NewSpace Financing: Monoplies in the Sky

Image Credit: Founders Fund

An interesting article from WSJ.com from Elon Musk friend and PayPal co-founder Peter Thiel challenging the notion that open and widespread competition is an ideal to be pursued.

“Americans mythologize competition and credit it with saving us from socialist bread lines. Actually, capitalism and competition are opposites. Capitalism is premised on the accumulation of capital, but under perfect competition, all profits get competed away. The lesson for entrepreneurs is clear: If you want to create and capture lasting value, don’t build an undifferentiated commodity business.”

Thiel raises some interesting questions in what to many could be an uncomfortable context, and it is difficult not to consider the piece in relation to SpaceX; not where the company is today, but where it plans to be soon with its goal to establish a rapidly reusable launch capability with the Falcon series of rockets. Outside of Blue Origin, where will its most likely RLV competition come from? Based on the non-response from the rest of the existing launch industry, the answer may be “nowhere.”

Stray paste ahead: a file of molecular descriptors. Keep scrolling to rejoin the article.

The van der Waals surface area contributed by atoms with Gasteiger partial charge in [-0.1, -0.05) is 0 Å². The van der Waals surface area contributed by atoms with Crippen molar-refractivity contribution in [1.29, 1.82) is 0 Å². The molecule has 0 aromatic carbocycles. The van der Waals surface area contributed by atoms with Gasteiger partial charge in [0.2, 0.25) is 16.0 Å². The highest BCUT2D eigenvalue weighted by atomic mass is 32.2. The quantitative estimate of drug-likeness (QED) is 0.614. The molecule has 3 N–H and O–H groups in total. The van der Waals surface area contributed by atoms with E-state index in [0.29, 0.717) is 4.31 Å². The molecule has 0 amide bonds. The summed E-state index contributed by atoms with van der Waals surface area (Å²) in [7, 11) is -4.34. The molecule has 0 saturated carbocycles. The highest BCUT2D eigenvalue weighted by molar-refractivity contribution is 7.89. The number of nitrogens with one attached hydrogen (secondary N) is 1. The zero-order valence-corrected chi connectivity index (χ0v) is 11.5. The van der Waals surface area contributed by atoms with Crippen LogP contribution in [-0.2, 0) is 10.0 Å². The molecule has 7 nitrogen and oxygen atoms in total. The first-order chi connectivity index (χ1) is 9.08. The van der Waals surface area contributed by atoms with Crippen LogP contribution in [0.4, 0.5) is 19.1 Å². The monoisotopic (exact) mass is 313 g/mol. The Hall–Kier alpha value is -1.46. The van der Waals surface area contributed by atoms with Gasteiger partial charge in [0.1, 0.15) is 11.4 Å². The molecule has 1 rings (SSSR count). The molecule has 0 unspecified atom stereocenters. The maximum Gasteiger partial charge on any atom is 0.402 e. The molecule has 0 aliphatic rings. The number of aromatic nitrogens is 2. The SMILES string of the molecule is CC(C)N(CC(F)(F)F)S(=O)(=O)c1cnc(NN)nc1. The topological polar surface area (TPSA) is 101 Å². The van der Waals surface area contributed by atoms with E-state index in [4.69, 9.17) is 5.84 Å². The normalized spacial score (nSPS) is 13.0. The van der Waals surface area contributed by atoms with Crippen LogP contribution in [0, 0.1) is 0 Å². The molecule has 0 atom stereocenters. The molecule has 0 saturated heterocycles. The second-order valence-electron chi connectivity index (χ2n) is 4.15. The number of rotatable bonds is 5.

From Thiel:

“To an economist, every monopoly looks the same, whether it deviously eliminates rivals, secures a license from the state or innovates its way to the top. I’m not interested in illegal bullies or government favorites: By “monopoly,” I mean the kind of company that is so good at what it does that no other firm can offer a close substitute.”

It goes much further than that however, as the rationale Thiel puts forward could be taken to apply to much of the “NewSpace” industry as a whole, where the “new” can often refer to previously (or still currently) non-existent markets, and not just to younger companies attempting to change existing, ossified markets such as the ComSat launch industry.

In his position as a partner in the Founders Fund, the motto of which is “What happened to the future?,” Thiel has played a key role in raising the resources for start-up space oriented companies such as Planet Labs and SpaceX itself at one critical juncture in 2008.

As difficult as it may continue to be for traditional finance sources to embrace NewSpace business concepts, the logic put forward in this piece may provide some insight as to why Thiel, as well as others, will continue to do just that.

 

 

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